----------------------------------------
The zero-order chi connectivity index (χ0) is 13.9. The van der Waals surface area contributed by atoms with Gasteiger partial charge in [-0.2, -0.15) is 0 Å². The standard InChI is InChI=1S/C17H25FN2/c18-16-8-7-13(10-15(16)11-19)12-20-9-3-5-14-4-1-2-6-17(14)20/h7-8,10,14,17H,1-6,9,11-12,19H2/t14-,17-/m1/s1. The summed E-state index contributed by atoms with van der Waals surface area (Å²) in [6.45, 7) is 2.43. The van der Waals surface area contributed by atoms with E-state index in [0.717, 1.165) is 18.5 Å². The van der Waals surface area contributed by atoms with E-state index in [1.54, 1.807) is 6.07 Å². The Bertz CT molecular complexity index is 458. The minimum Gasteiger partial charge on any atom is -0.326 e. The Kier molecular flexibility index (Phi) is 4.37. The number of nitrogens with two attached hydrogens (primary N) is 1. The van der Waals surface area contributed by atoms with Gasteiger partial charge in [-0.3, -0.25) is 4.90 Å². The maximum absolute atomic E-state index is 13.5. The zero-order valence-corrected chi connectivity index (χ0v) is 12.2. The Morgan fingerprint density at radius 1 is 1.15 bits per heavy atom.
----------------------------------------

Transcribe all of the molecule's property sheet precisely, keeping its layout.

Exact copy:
The zero-order chi connectivity index (χ0) is 13.9. The van der Waals surface area contributed by atoms with Gasteiger partial charge in [-0.2, -0.15) is 0 Å². The standard InChI is InChI=1S/C17H25FN2/c18-16-8-7-13(10-15(16)11-19)12-20-9-3-5-14-4-1-2-6-17(14)20/h7-8,10,14,17H,1-6,9,11-12,19H2/t14-,17-/m1/s1. The summed E-state index contributed by atoms with van der Waals surface area (Å²) in [6.45, 7) is 2.43. The van der Waals surface area contributed by atoms with E-state index in [0.717, 1.165) is 18.5 Å². The van der Waals surface area contributed by atoms with E-state index in [1.54, 1.807) is 6.07 Å². The Bertz CT molecular complexity index is 458. The minimum Gasteiger partial charge on any atom is -0.326 e. The Kier molecular flexibility index (Phi) is 4.37. The number of nitrogens with two attached hydrogens (primary N) is 1. The van der Waals surface area contributed by atoms with Gasteiger partial charge in [-0.3, -0.25) is 4.90 Å². The maximum absolute atomic E-state index is 13.5. The zero-order valence-corrected chi connectivity index (χ0v) is 12.2. The Morgan fingerprint density at radius 1 is 1.15 bits per heavy atom.